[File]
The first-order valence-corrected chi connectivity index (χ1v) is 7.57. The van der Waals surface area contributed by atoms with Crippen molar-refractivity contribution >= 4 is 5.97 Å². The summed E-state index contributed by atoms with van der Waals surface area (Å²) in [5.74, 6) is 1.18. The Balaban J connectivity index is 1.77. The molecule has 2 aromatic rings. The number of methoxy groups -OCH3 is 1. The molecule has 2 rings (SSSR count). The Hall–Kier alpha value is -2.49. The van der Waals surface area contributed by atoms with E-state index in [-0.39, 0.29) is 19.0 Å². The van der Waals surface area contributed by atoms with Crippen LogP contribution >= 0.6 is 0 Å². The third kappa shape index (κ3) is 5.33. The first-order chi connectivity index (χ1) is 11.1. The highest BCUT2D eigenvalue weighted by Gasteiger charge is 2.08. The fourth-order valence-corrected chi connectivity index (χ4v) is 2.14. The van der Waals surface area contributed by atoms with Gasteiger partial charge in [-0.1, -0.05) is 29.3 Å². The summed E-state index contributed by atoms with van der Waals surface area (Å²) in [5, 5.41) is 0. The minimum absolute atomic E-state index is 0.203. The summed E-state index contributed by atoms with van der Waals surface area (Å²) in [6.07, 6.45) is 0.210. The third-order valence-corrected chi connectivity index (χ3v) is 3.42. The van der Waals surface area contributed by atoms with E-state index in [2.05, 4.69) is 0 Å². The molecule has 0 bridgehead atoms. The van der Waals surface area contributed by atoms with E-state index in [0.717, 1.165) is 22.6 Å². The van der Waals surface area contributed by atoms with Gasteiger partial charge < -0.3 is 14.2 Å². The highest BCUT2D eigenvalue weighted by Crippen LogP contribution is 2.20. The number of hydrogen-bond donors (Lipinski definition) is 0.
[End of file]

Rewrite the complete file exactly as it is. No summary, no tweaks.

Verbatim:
The first-order valence-corrected chi connectivity index (χ1v) is 7.57. The van der Waals surface area contributed by atoms with Crippen molar-refractivity contribution >= 4 is 5.97 Å². The summed E-state index contributed by atoms with van der Waals surface area (Å²) in [5.74, 6) is 1.18. The Balaban J connectivity index is 1.77. The molecule has 2 aromatic rings. The number of methoxy groups -OCH3 is 1. The molecule has 2 rings (SSSR count). The Hall–Kier alpha value is -2.49. The van der Waals surface area contributed by atoms with E-state index in [-0.39, 0.29) is 19.0 Å². The van der Waals surface area contributed by atoms with Crippen LogP contribution >= 0.6 is 0 Å². The third kappa shape index (κ3) is 5.33. The first-order chi connectivity index (χ1) is 11.1. The highest BCUT2D eigenvalue weighted by Gasteiger charge is 2.08. The fourth-order valence-corrected chi connectivity index (χ4v) is 2.14. The van der Waals surface area contributed by atoms with Gasteiger partial charge in [-0.1, -0.05) is 29.3 Å². The summed E-state index contributed by atoms with van der Waals surface area (Å²) in [5, 5.41) is 0. The minimum absolute atomic E-state index is 0.203. The summed E-state index contributed by atoms with van der Waals surface area (Å²) in [6.07, 6.45) is 0.210. The third-order valence-corrected chi connectivity index (χ3v) is 3.42. The van der Waals surface area contributed by atoms with E-state index in [2.05, 4.69) is 0 Å². The molecule has 0 bridgehead atoms. The van der Waals surface area contributed by atoms with E-state index in [0.717, 1.165) is 22.6 Å². The van der Waals surface area contributed by atoms with Gasteiger partial charge < -0.3 is 14.2 Å². The highest BCUT2D eigenvalue weighted by Crippen LogP contribution is 2.20. The number of hydrogen-bond donors (Lipinski definition) is 0.